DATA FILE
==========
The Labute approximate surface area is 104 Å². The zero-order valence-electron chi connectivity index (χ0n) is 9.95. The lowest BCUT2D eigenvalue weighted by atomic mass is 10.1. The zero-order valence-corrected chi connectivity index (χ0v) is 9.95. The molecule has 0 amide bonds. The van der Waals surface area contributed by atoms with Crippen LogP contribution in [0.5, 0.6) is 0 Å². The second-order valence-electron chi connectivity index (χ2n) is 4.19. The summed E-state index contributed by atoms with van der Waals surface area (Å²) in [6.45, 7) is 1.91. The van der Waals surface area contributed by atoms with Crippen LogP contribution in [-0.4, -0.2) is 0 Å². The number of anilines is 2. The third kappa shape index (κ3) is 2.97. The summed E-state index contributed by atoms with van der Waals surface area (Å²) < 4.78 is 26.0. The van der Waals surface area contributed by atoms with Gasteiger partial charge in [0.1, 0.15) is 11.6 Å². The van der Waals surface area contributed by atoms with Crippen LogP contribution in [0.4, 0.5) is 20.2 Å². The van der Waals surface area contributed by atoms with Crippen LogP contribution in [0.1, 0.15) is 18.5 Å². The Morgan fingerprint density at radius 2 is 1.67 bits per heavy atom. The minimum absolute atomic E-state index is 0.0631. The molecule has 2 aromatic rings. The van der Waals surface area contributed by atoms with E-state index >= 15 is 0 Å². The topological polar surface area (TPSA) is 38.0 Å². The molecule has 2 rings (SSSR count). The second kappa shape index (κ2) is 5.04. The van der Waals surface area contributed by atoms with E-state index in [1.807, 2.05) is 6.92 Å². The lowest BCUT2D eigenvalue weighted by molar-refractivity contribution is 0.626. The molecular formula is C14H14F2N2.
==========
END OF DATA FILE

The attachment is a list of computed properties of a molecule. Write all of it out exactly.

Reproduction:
The Labute approximate surface area is 104 Å². The zero-order valence-electron chi connectivity index (χ0n) is 9.95. The lowest BCUT2D eigenvalue weighted by atomic mass is 10.1. The zero-order valence-corrected chi connectivity index (χ0v) is 9.95. The molecule has 0 amide bonds. The van der Waals surface area contributed by atoms with Crippen LogP contribution in [0.5, 0.6) is 0 Å². The second-order valence-electron chi connectivity index (χ2n) is 4.19. The summed E-state index contributed by atoms with van der Waals surface area (Å²) in [6.45, 7) is 1.91. The van der Waals surface area contributed by atoms with Crippen LogP contribution in [-0.4, -0.2) is 0 Å². The number of anilines is 2. The third kappa shape index (κ3) is 2.97. The summed E-state index contributed by atoms with van der Waals surface area (Å²) < 4.78 is 26.0. The van der Waals surface area contributed by atoms with Gasteiger partial charge in [0.1, 0.15) is 11.6 Å². The van der Waals surface area contributed by atoms with Crippen LogP contribution in [0.4, 0.5) is 20.2 Å². The van der Waals surface area contributed by atoms with Crippen LogP contribution in [0.1, 0.15) is 18.5 Å². The Morgan fingerprint density at radius 2 is 1.67 bits per heavy atom. The minimum absolute atomic E-state index is 0.0631. The molecule has 2 aromatic rings. The van der Waals surface area contributed by atoms with E-state index >= 15 is 0 Å². The topological polar surface area (TPSA) is 38.0 Å². The molecule has 2 rings (SSSR count). The second kappa shape index (κ2) is 5.04. The van der Waals surface area contributed by atoms with E-state index in [1.807, 2.05) is 6.92 Å². The lowest BCUT2D eigenvalue weighted by molar-refractivity contribution is 0.626. The molecular formula is C14H14F2N2.